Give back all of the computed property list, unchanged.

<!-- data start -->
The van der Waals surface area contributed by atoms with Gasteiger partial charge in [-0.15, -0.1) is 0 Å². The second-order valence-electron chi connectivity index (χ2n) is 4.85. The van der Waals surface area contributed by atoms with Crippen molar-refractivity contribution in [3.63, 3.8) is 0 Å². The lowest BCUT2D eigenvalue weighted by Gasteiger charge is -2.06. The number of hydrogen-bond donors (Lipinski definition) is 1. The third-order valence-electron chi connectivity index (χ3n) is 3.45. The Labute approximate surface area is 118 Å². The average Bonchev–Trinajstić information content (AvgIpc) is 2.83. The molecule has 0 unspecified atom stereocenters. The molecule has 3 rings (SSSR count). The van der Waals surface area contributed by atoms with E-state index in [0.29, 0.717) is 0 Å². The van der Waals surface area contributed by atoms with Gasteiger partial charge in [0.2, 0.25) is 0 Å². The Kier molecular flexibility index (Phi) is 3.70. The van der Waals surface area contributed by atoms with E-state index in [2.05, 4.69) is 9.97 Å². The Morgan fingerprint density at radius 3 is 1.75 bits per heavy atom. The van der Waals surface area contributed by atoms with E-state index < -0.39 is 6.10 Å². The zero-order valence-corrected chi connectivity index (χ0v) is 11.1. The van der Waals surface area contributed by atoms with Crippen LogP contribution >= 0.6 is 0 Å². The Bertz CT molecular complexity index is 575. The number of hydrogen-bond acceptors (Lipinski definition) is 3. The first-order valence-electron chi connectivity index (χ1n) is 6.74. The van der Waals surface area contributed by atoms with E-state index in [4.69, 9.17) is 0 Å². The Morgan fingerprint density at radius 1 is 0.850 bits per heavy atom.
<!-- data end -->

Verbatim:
The van der Waals surface area contributed by atoms with Gasteiger partial charge in [-0.15, -0.1) is 0 Å². The second-order valence-electron chi connectivity index (χ2n) is 4.85. The van der Waals surface area contributed by atoms with Crippen molar-refractivity contribution in [3.63, 3.8) is 0 Å². The lowest BCUT2D eigenvalue weighted by Gasteiger charge is -2.06. The number of hydrogen-bond donors (Lipinski definition) is 1. The third-order valence-electron chi connectivity index (χ3n) is 3.45. The Labute approximate surface area is 118 Å². The average Bonchev–Trinajstić information content (AvgIpc) is 2.83. The molecule has 0 unspecified atom stereocenters. The molecule has 3 rings (SSSR count). The van der Waals surface area contributed by atoms with E-state index in [0.29, 0.717) is 0 Å². The van der Waals surface area contributed by atoms with Gasteiger partial charge in [0.2, 0.25) is 0 Å². The Kier molecular flexibility index (Phi) is 3.70. The van der Waals surface area contributed by atoms with E-state index in [2.05, 4.69) is 9.97 Å². The Morgan fingerprint density at radius 3 is 1.75 bits per heavy atom. The van der Waals surface area contributed by atoms with E-state index < -0.39 is 6.10 Å². The zero-order valence-corrected chi connectivity index (χ0v) is 11.1. The van der Waals surface area contributed by atoms with Crippen LogP contribution >= 0.6 is 0 Å². The Bertz CT molecular complexity index is 575. The number of hydrogen-bond acceptors (Lipinski definition) is 3. The first-order valence-electron chi connectivity index (χ1n) is 6.74. The van der Waals surface area contributed by atoms with E-state index in [4.69, 9.17) is 0 Å². The Morgan fingerprint density at radius 1 is 0.850 bits per heavy atom.